Black Friday is the one of the most important shopping days of the year in America, when retailers' accounts finally go into the black.
America wakes up to the reality of recession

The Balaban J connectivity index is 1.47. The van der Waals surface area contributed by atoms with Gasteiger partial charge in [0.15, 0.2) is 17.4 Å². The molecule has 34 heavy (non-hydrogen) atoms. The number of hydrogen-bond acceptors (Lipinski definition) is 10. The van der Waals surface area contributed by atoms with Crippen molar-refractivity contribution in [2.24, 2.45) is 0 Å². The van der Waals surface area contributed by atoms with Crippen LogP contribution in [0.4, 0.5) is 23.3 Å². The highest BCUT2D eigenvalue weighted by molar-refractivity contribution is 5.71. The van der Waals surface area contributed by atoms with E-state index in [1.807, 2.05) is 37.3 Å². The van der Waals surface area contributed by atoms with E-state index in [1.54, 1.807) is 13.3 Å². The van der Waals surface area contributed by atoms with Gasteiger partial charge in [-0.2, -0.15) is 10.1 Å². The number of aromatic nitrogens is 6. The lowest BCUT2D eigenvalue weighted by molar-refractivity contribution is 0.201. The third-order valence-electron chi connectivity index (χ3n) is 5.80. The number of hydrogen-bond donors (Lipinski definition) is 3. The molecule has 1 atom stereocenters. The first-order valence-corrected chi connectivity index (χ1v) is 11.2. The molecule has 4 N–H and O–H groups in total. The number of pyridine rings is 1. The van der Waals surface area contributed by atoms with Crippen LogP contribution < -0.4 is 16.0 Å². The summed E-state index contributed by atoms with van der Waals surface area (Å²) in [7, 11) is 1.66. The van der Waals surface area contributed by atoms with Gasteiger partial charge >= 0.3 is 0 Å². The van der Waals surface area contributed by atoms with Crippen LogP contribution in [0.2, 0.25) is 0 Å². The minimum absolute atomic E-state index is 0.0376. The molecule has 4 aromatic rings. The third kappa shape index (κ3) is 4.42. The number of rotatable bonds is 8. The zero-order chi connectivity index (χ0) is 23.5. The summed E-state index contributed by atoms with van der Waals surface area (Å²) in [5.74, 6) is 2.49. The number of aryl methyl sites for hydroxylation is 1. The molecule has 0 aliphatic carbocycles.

When the doors opened at a Wal-Mart store in Long Island last Friday, the owners must have been hoping for a sales bonanza. Black Friday is the one of the most important shopping days of the year in America, when retailers' accounts finally go into the black. Could the mighty US consumer shake off all the bad news, credit woes and job insecurity? The early signs were good; a crowd had gathered and were crushing forward in their enthusiasm to get in. When the doors opened, they raced through to get to the bargains - most of which were "made in China" - but in the process trampled a 34-year-old security guard to death. Three shoppers were also injured. This, however, was one of the few stampedes of the day. For with the exception of cut-price stores - Wal-Mart is the epitome of the "pile it high, sell it cheap" philosophy - many retailers reported a disappointing turnout. But even worse, bargain hunters rather than high-rollers were out in force. Although sales figures were up by 3 per cent on the previous year, this was a Black Friday that was not just bad news for the family of the security guard: it was bad for the world's economy. Sales figures for the following day were weak and confidence was ebbing fast. Black Friday led to Black Monday: two day's ago, America's recession was officially declared, and the slowdown had started earlier than many had feared. According to the National Bureau of Economic Research (NBER), the US entered a recession in December of last year. The NBER is a business cycle committee, and is considered the arbiter of whether the US is in recession. The International Monetary Fund (IMF) now predicts the US, Europe and Japan will all contract next year. In a statement, the NBER said that the "decline in economic activity in 2008 met the standard for a recession". It defines a recession as a "significant decline in economic activity spread across the economy, lasting more than a few months, normally visible in production, employment, real income and other indicators". This is different to most countries, where a recession is defined as two consecutive quarters of declining GDP. The NBER does not make predictions on how long the recession might last. However, the figures are grim. US manufacturing output is falling at the fastest rate since 1982, and revised figures for US GDP show that it fell by 0.5 per cent in the third quarter. The US Federal Reserve has already cut interest rates to 1 per cent, but may cut further at its next meeting on Dec 16. That may not be enough to help the beleaguered economy. It is not just consumers feeling the pinch. In California, the governor, Arnold Schwarzenegger, warned that the world's tenth-largest economy was in a dire financial state. "Without immediate action, our state is heading for fiscal disaster," he said. California is reeling not only from falls in investments made in the equity markets, but also from declines in tax revenues and capital gains as a result of the downturn in the business and property markets, not to mention an inability to tap the debt markets for funding. "I've had to make tough choices that I wish I didn't have to make, and I know this is a terrible time to raise taxes, but it's also a terrible time to make cuts to very important programmes. But in an emergency like this, we have to take quick action to avoid even worse problems, even if they include decisions that we don't like," said Mr Schwarzenegger. If the Terminator thinks things are bad, so should the rest of us. In many countries, recession is no longer just a threat, but a reality. Japan was the first to succumb, when its economy shrank last quarter, entering its first recession since 2001. Japan's mood darkened last month as companies cut production, consumers spent less and fewer people looked for work. Companies surveyed by the Japanese government said they were planning the sharpest production cuts in 35 years as exports slowed. Sharp said it may fire workers and make fewer televisions; Toyota Motor will lay off half of its temporary staff; and Canon has postponed building a ¥100 billion (Dh3.92bn) printer cartridge factory in south-western Japan. "This is an unprecedented export recession," said Richard Jerram, the chief economist at Macquarie Securities in Tokyo. "The world stopped turning for about a month and a half after the middle of September, so it's not surprising you're seeing horrendous numbers." Companies plan to reduce output by 2.9 per cent this month, one of the most dismal outlooks since the government survey began in 1973, the Japanese trade ministry said yesterday. The government lowered its assessment of production, saying it's on a "downward trend". "Today's data is forcing me to reconsider the outlook; Japan's recession could be more severe than the previous one," said Yoshiki Shinke, a senior economist at Dai-Ichi Life Research Institute in Tokyo. "The shocking production number was the biggest disappointment." Exports fell 7.7 per cent last month, the fastest pace in seven years, and shipments to Asia - where Japan makes about half of its overseas sales - fell for the first time since 2002. The drop caused inventories to climb to the highest level in five years, the government data showed. "The numbers in Japan are stunningly bad," said Glenn Maguire, the chief Asia-Pacific economist at Societe Generale in Hong Kong. He said Japan's reliance on exports of cars, TVs and stereos to the US left it the most vulnerable in Asia to the drying up of credit available to American consumers. The next major economic bloc to be hit was Europe - including the UK. The euro zone's economy fell into its first recession in 15 years in the third quarter, forcing finance ministers to set up a stimulus package. The European Central Bank (ECB) is facing calls to accelerate the pace of interest rate cuts this week. There is no shortage of uncertainty in the region. The ECB president, Jean-Claude Trichet, last week said that member states must respect the bloc's budget rules even as they increased spending to support their economies. "It is of the essence that the Stability and Growth Pact is respected," he said. The German chancellor, Angela Merkel, whose budget deficit was 0.2 per cent of GDP last year, said today her party would "swim against the tide" of calls to cut taxes in order to support consumer spending in Europe's largest economy. Ms Merkel's Cabinet last month agreed on a programme of measures costing ?32bn (Dh148.5bn) over two years, equivalent to 1.3 per cent of its GDP. The euro zone economy will shrink by 0.5 per cent next year as the world's advanced economies suffer their first simultaneous recession since the Second World War, the IMF forecasts. Recession is also stalking Britain. The government confirmed that the economic output had fallen by half a per cent in the past three months, and if it continues to fall, by the end of the year the UK will officially be in recession. The financial sector, the key driver of growth for the economy, is particularly badly hit. On Tuesday, £54bn (Dh296.1bn) was wiped off the value of the FTSE 100, with not a single riser in the leading index. Worse than expected UK, European and US manufacturing figures for last month, along with news that UK mortgage approvals in October reached their lowest level since 1999, have reignited fears that the recession would be a prolonged one, and prompted investors to take profits after last week's stock market rises. Just about every indicator suggests that the recession will be deep. Official GDP figures last week confirmed that the economy shrank by 0.5 per cent in the third quarter - its first contraction since spring 1992 and its steepest since the last recession took hold in 1990. The British consumer has joined his counterparts in Japan, Europe and America by hoarding rather than spending. Analysts forecast that a further retreat by consumers will sap the economy. Consumer confidence, stuck near record lows, is being eroded by the continuing slump in the housing market, with house prices down by about 14 per cent in the past year. Many market watchers expect a further fall of 15 to 25 per cent next year. Corporate Britain is also taking a battering. Manufacturing suffered a seventh month in a row of declining output in September, its longest run of consecutive declines for 28 years. The service industry is slowing, too. Job cuts are growing. Unemployment measured by the Labour Force Survey rose by 140,000 in the three months to September to 1.825 million and is set to top two million soon. At 5.8 per cent, the jobless rate is the highest since 2000. Banks are refusing to lend; the country is at gridlock. Is there a ray of hope anywhere? Some are pinning their hopes on the Chinese consumer. The Chinese government has already unveiled a 4 trillion yuan (Dh2.1 trillion) stimulus plan aimed at spurring domestic consumption to fill the gap as developed economies buy fewer Chinese goods. While Chinese consumers, as a group, still don't overshadow their American counterparts in total spending, their outlays are growing. China's retail sales jumped 22 per cent in October. "Since Oct 2007, the Chinese shopper alone has been contributing more to global GDP growth than the American consumer," said Jim O'Neill, an economist at Goldman Sachs in London. However, there are fears that China's booming economy, which has expanded by 9.9 per cent a year on average for three decades, may slow to 7.3 per cent next year, says China International Capital, a Beijing investment bank. That might still seem a lot, but economists warn that growth must be at least 8 per cent to keep the country's rising population in work. email@example.com * with Bloomberg